When wishing to prove existence of Brownian motion, most authors take the route of defining the desired finite dimensional distributions, showing the family of defined finite dimensional distributions is "consistent" and then applying the Daniell-Kolmogorov extension theorem to claim there exists a probability measure on the measurable space $(\mathbb{R}^{[0,\infty)},\mathcal{F})$ where $\mathbb{R}^{[0,\infty)}$ is the space of real valued functions on $[0,\infty)$ and $\mathcal{F}$ is the sigma algebra generated by the algebra of finite dimensional cylinder sets in $\mathbb{R}^{[0,\infty)}$ . I have found some inconsistencies between authors on how they define "consistent" and I feel uneasy about how the extension theorem is applied in certain situations.

First I will make clear what I mean by a family of finite dimensional distributions. Let $T$ set of finite sequences of the form $t=(t_1,t_2,\ldots,t_k)$ of distinct nonnegative numbers whose length $k$ takes values in the set of positive integers. Then suppose for each $t$ of length $k$ we have a probability measure $\mathbb{P}_t$ on $(\mathbb{R}^k,\mathcal{B}(\mathbb{R}^k))$. We then call $(\mathbb{P}_t)$ for all $t\in T$ a family of finite dimensional distributions.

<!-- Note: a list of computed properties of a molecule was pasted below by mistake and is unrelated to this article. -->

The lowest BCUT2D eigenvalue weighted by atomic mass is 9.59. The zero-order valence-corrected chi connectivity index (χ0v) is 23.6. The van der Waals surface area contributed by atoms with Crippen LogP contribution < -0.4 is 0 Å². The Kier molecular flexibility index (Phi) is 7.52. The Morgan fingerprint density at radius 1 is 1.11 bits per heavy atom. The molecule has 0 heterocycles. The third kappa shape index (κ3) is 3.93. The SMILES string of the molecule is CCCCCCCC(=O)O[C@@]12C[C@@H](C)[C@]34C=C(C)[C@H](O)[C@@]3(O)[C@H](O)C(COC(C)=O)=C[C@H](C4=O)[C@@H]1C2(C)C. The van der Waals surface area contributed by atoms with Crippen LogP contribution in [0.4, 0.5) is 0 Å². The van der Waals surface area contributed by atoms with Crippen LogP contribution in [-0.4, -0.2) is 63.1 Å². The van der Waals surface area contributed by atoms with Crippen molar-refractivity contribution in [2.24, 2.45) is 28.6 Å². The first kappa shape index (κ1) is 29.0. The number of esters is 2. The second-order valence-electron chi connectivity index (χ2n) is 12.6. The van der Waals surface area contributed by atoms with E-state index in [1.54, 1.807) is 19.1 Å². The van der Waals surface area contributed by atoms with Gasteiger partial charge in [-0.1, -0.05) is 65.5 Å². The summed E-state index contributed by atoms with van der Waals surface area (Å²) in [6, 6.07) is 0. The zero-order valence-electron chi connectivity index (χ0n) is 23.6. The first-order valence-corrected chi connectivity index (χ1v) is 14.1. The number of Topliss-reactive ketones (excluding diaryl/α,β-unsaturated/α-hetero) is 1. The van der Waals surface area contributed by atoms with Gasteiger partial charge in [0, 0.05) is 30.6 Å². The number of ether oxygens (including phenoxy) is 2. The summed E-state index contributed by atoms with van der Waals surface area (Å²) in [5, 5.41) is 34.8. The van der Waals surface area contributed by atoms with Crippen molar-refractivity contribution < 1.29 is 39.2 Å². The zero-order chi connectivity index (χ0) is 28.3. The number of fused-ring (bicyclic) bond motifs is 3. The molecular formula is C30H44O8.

Karatzas and Shreve say such a family is consistent if the following two conditions hold,

(i.) If $s=(t_{i_1},t_{i_2},\ldots,t_{i_k})$ is a permutation of $t=(t_1,t_2,\ldots,t_k)$, then for any collection of Borel sets $(B_i)_{i=1}^k$ we have

$$\mathbb{P}_{t}(B_1 \times B_2 \times \ldots \times B_k)=\mathbb{P}_{s}(B_{i_1} \times B_{i_2} \times \ldots \times B_{i_k})$$

(ii.) If $t=(t_1,t_2,\ldots,t_k)$ with $k \geq 1$, $s=(t_1,t_2,\ldots,t_{k-1})$ and $\{B_i\}_{i=1}^{k-1}$ is a collection of Borel sets then,

$$ \mathbb{P}_{t}(B_1 \times \ldots \times B_{k-1} \times \mathbb{R}) = \mathbb{P}_{s}(B_{1} \times B_{2} \times \ldots \times B_{{k-1}}).$$

Now in the book by Kallianpur and Sundar they only insist on the second condition and state that the set of indices $t=(t_1,\ldots,t_k)$ must be strictly ordered. Both authors then apply the extension theorem abiding by their definition of a consistent family of finite dimensional distributions. Now for simplicity let $k=2$ and define the finite dimensional distribution of Brownian motion for any arbitrary $x \in \mathbb{R}$ and $t=(t_1,t_2)$ where $0\leq t_1 \leq t_2$ as,